From the 218th Judicial District Court, Wilson County, Texas
Trial Court No. 14-12-0756-CVW
Honorable Russell Wilson, Judge Presiding Opinion by: Irene Rios, Justice Sitting: Karen Angelini, Justice Luz Elena D. Chapa, Justice Irene Rios, Justice DISMISSED FOR LACK OF JURISDICTION
This is an appeal from an order in a partition suit in which the trial court found the property in question (the "Property") was owned by Roger Wiatrek and Laura Wiatrek as tenants in common and ordered the property to be sold and the proceeds divided equally between the parties. Roger complains about the portion of the trial court's order denying his claim for offset or reimbursement. In her brief and in a separate motion to dismiss, Laura asserts the appeal should be dismissed as moot. We agree, grant Laura's motion, and dismiss the appeal for lack of jurisdiction.
Roger and Laura were divorced in September of 2014. The divorce decree confirmed the Property was the separate property of each party because it was conveyed to Roger and Laura during their marriage by a gift deed from Roger's father.
On December 2, 2014, Roger filed a new lawsuit seeking to partition the Property. In his petition, Roger asserted a claim requesting the trial court to award him a judgment for the estimated value of improvements he made to the property. On January 12, 2015, Laura filed a counterpetition for partition asserting she and Roger each owned a fifty percent interest in the Property. Laura also filed an amended answer asserting numerous affirmative defenses to Roger's claim for reimbursement. Both Roger and Laura sought to recover their attorney's fees.
The improvements consisted of the construction of a house on the Property and were completed while Roger and Laura were dating and while Roger's father owned the Property. The costs for the improvements were paid from a joint account owned by Roger and Laura. Roger alleged he transferred the money for the improvements into the joint account from his personal savings account.
On June 9, 2015, the trial court signed a judgment confirming the Property was owned by Roger and Laura as tenants in common and that the value of the Property was $208,471.00. The judgment concluded Roger did not have a claim for equitable reimbursement against Laura and stated neither party would be awarded attorney's fees "[g]iven the novel legal issue involved, and the efforts of both parties to resolve this matter in an expeditious manner."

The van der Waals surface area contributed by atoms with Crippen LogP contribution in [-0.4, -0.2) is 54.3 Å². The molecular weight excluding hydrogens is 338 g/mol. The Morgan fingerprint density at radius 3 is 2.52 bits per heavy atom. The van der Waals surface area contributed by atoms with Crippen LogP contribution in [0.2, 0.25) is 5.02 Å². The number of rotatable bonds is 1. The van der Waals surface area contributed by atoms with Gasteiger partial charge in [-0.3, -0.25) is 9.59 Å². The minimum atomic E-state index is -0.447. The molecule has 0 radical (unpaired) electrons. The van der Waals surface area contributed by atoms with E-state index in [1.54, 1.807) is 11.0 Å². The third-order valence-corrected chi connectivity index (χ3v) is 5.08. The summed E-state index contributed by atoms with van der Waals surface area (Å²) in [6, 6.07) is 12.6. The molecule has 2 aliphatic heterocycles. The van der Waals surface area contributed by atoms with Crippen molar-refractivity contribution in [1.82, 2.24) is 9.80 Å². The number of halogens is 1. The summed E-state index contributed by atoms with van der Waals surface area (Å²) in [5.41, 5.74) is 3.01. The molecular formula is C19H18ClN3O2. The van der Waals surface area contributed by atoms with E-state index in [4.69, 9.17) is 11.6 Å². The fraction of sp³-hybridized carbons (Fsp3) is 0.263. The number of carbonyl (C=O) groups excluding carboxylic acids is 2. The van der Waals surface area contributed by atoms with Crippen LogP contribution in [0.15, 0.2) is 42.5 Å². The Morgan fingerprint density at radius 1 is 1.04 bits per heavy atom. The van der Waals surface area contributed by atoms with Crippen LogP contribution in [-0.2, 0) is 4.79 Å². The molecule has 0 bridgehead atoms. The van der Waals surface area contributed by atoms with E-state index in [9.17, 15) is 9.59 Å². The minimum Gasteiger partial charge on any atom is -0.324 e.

No reporter's record was made of the trial court proceedings. The clerk's record does contain a Stipulated Timeline and Closing Arguments filed by Laura, and a Brief in Support of the Partition of Property as Proposed by Petitioner and Closing Arguments filed by Roger.
Roger and Laura both filed a motion to modify, correct, or reform the judgment. Both Roger and Laura requested that the trial court reform the judgment to order the sale of the Property pursuant to rule 770 of the Texas Rules of Civil Procedure; however, they had different requests regarding the manner in which the Property should be sold. Roger also requested the trial court to reconsider his claim relating to the improvements. In response to these motions, the trial court reformed its judgment on July 28, 2015, solely to clarify that the judgment was interlocutory.
In her motion to dismiss, Laura asserts she and Roger entered into a Real Estate Purchase Agreement (the document is actually entitled Real Estate Sales Contract) on September 10, 2015, wherein Roger offered to purchase Laura's interest in the Property for $104,235.50, which was fifty percent of the value the trial court found the Property to be worth. Laura also asserts after she accepted Roger's offer, Roger tendered the purchase price to her. A copy of the contract and Roger's check are attached to Laura's affidavit which is attached to her motion.
Affidavits not appearing in the appellate record can be considered by this court in determining our own jurisdiction. Sabine Offshore Serv., Inc. v. City of Port Arthur, 595 S.W.2d 840, 841 (Tex. 1979) (orig. proceeding) (per curiam); Sadler v. Tex. Farm Bureau Mut. Ins. Companies, No. 04-12-00789-CV, 2013 WL 4736392, at *4 (Tex. App.—San Antonio Sept. 4, 2013, no pet.) (mem. op).